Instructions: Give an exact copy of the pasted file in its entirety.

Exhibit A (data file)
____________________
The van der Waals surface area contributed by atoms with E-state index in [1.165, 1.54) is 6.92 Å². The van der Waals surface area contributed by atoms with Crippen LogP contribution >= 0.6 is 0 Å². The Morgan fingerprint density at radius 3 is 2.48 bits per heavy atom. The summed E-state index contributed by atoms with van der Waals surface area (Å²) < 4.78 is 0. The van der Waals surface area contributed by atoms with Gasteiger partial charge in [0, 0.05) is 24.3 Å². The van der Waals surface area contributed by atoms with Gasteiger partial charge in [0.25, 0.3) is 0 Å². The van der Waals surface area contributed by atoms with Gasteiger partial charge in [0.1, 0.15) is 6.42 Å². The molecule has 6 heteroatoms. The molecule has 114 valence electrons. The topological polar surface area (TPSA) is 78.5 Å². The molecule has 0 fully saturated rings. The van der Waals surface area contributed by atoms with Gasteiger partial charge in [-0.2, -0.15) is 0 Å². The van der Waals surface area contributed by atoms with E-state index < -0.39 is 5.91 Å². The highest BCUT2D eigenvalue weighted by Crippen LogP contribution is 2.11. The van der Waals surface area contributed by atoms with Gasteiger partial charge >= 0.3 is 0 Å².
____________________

The van der Waals surface area contributed by atoms with E-state index in [1.165, 1.54) is 6.92 Å². The van der Waals surface area contributed by atoms with Crippen LogP contribution >= 0.6 is 0 Å². The Morgan fingerprint density at radius 3 is 2.48 bits per heavy atom. The summed E-state index contributed by atoms with van der Waals surface area (Å²) < 4.78 is 0. The van der Waals surface area contributed by atoms with Gasteiger partial charge in [0, 0.05) is 24.3 Å². The van der Waals surface area contributed by atoms with Gasteiger partial charge in [0.25, 0.3) is 0 Å². The van der Waals surface area contributed by atoms with Gasteiger partial charge in [0.1, 0.15) is 6.42 Å². The molecule has 6 heteroatoms. The molecule has 114 valence electrons. The topological polar surface area (TPSA) is 78.5 Å². The molecule has 0 fully saturated rings. The van der Waals surface area contributed by atoms with Gasteiger partial charge in [-0.2, -0.15) is 0 Å². The van der Waals surface area contributed by atoms with E-state index < -0.39 is 5.91 Å². The highest BCUT2D eigenvalue weighted by Crippen LogP contribution is 2.11. The van der Waals surface area contributed by atoms with Gasteiger partial charge >= 0.3 is 0 Å².